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Author Topic: Okay what in the heck is this !? "Access point"...  (Read 3552 times)
KE4JOY
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« on: April 02, 2011, 01:39:17 PM »

Okay ever since last summer when a hellacious thunderstorm took out a cell tower or at least most of it we have struggled for 'bars' here.

The wife called and complained and they sent us this gizmo. Its called an access point. "Your own cell tower" it says.

Let me try to explain how it is connected.

Cable->Modem->Accesspoint->router->etc.

The installation forewarns to not just jack the access point into the router rather the access point should be first. So long hardware firewall.

So basically if I understand it this is VOIP using your cell phone?! Thatll work good if the power goes down... but I digress.

The paranoid part of me looks at that architecture and says "Hrm... all data goes through the access point regardless of wether I am using it or not". That means the thing has the ability to broadcast my 'surfing' habits does it not?

Last but not least what frequency does this gizmo use?

Any insights are appreciated.

The sales pitch

http://reviews.sprint.com/5611v2/508/airave-access-point-reviews/reviews.htm
« Last Edit: April 02, 2011, 01:42:34 PM by KE4JOY » Logged
W8JX
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« Reply #1 on: April 02, 2011, 04:28:00 PM »

I have been using one for over a year and they are sweet. They also call them Femocells.  All they need a is a good broad band connection. Sprint recently upgraded me to a newer version for free that supports 3g and will replace it for free should I ever need it. Be advised when you first install them that can take several hours to self program and sync with system.
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All posted wireless using Win 8.1 RT, a Android tablet using 4G/LTE/WiFi or Sprint Note 3.
N9RO
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« Reply #2 on: April 03, 2011, 05:57:21 PM »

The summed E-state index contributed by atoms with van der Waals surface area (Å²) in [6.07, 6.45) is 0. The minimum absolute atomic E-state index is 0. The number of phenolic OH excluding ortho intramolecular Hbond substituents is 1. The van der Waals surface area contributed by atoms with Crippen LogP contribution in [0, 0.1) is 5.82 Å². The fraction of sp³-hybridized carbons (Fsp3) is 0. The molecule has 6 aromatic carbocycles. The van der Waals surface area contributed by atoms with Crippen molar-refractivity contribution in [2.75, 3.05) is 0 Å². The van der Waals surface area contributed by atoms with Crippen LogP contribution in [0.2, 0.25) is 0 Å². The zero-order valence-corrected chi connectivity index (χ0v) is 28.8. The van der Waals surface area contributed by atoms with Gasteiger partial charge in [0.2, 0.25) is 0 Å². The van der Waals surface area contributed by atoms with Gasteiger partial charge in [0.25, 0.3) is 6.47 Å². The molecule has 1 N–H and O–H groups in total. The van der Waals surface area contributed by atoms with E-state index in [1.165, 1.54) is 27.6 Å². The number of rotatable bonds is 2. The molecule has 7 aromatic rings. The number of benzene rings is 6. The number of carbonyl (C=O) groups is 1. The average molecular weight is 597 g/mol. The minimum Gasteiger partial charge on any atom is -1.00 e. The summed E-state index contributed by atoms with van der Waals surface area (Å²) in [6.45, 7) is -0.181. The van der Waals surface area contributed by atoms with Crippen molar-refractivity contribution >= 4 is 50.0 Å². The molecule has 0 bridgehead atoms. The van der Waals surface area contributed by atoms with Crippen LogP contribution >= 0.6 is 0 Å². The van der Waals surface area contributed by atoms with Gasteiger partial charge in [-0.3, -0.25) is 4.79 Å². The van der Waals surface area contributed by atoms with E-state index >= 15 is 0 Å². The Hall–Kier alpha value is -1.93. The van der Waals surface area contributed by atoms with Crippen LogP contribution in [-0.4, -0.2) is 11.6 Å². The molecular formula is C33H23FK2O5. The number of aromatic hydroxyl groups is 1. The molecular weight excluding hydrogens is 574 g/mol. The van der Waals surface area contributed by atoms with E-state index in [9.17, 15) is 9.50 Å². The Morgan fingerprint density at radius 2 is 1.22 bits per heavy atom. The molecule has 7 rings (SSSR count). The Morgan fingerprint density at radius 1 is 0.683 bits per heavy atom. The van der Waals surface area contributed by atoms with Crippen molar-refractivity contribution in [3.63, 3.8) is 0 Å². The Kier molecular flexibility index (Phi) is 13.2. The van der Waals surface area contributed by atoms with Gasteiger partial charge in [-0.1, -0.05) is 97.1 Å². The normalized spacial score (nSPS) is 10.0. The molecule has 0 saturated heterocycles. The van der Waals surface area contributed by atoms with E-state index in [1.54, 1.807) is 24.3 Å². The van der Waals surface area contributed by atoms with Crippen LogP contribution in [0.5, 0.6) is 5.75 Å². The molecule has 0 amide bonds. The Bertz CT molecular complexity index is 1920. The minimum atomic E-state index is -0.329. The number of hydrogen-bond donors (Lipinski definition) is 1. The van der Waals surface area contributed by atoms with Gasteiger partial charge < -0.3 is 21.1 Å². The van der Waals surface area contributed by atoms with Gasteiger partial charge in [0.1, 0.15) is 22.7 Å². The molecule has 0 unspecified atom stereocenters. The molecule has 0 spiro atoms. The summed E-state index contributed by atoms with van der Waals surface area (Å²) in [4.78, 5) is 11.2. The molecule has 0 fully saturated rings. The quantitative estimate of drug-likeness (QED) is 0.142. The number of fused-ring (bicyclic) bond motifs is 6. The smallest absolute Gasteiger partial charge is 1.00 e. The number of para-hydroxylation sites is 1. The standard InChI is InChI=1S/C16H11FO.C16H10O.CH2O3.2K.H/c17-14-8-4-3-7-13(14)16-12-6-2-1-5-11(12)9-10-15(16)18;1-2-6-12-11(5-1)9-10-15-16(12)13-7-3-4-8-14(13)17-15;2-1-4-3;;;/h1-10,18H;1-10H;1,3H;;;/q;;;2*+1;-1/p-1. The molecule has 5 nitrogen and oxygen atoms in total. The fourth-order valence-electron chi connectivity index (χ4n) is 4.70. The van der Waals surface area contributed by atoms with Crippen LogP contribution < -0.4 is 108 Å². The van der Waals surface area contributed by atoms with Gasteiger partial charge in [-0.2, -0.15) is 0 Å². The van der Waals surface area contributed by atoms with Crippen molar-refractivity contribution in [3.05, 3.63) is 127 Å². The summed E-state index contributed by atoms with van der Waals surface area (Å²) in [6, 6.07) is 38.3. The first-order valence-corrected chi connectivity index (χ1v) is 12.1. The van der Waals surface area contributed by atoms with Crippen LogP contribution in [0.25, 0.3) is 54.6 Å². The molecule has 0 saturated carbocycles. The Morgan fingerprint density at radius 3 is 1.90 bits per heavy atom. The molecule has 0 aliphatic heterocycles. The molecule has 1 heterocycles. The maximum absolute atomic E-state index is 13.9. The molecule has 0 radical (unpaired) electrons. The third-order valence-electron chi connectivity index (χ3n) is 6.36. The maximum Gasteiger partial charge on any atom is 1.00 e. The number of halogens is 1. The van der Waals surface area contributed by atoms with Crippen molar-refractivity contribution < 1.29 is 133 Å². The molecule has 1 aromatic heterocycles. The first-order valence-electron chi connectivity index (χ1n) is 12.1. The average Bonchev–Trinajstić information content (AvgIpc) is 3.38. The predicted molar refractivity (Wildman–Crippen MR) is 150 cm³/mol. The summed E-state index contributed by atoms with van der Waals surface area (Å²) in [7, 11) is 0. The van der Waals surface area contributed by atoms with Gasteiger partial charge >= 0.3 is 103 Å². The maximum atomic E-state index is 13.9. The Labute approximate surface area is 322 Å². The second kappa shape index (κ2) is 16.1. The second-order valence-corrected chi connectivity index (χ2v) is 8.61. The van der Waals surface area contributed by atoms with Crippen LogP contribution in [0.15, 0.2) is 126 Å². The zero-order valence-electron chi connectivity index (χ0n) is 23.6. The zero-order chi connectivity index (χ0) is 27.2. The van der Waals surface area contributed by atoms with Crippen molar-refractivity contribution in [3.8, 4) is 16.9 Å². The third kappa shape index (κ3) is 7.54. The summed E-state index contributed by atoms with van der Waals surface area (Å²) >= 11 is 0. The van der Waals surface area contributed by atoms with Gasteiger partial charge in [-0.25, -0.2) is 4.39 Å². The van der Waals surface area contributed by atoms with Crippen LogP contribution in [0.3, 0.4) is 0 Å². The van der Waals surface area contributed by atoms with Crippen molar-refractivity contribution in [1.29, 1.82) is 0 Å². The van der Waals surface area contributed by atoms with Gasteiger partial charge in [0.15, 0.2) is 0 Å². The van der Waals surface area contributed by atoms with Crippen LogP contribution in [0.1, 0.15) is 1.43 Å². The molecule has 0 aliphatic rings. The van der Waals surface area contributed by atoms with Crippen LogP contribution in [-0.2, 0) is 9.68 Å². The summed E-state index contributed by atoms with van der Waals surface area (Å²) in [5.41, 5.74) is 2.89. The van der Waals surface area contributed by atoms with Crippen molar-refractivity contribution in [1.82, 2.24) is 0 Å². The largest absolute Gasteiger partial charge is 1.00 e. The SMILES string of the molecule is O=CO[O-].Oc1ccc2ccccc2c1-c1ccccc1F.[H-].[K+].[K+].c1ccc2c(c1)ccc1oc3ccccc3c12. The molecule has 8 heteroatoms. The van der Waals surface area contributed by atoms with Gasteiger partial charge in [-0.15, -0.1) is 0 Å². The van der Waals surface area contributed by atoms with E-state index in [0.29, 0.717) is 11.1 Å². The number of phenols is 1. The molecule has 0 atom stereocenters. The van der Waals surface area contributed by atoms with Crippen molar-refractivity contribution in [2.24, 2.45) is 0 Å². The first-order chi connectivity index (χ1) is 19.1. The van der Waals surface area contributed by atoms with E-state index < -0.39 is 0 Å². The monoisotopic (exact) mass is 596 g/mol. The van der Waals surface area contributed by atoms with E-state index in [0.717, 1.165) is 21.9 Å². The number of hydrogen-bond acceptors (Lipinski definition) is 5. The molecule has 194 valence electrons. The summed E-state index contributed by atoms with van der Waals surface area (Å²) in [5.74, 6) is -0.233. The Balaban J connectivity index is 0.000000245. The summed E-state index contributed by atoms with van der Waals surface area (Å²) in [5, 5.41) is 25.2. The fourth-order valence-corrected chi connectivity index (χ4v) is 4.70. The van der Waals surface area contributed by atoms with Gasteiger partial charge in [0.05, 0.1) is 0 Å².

You lucky dog.  Most people have to pay extra for these units, I would like to have one but don't want to spend the extra $$ for it.  Your data will be carried over an encrypted IP connection and they use the existing 3G cell security protocol.  Like always, make sure you have WAP encryption and if your router allows it restrict access to specific MAC addresses.   These are Linux based cell devices and according to many in the industry are the future for providing worldwide cell service.  AT one time MagicJack was trying a creative offering  by allowing you to use a cell phone without a service provider, you connect via a their Femtocell, your cell  phone is like an old cordless phone, not sure whatever happened to this?   I have never sniffed one of these devices so I don't know how chatty they are?  If your broadband connection is a metered connection (pay extra after so many Gig of transfer) you may want to be careful regarding double billing, paying for data transfer/talk time  on the cell network and then in addition paying for the same data to be transferred over the Broadband network?   The range is usually around two Kilometers, they put out between 50-200mw and operate on the cell frequencies.  You are on the bleeding edge my friend have fun.
73
Tim
www.n9ro.com
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Real techies don't use knobs.
AJ3O
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« Reply #3 on: April 04, 2011, 05:48:49 PM »

Forget about using it if the power goes out, unless you have one heck of a UPS backup... In any case, I would love to have one of these units for the house.

Basically, it connects to the phone as a mini-repeater on the phone's frequencies, then connects to the network via VoIP "Their trunk". The same exact way that the mobile provider does with their own system between towers and/or land-line phones. They are basically extending their network INTO your home.

The only other option (besides switching providers or moving) is to try a Wilson cellular repeater system. "Not cheap, but yours once bought" They have systems for vehicle, home, building, etc. You can pick from wireless and wired, single phone or multiple users at once. Again, NOT cheap. But this will only work if there is at least a certain level of service already. Roughly one bar showing. They are reputable, but if there is no signal, they won't work no matter what you do.

Oh, there is another way......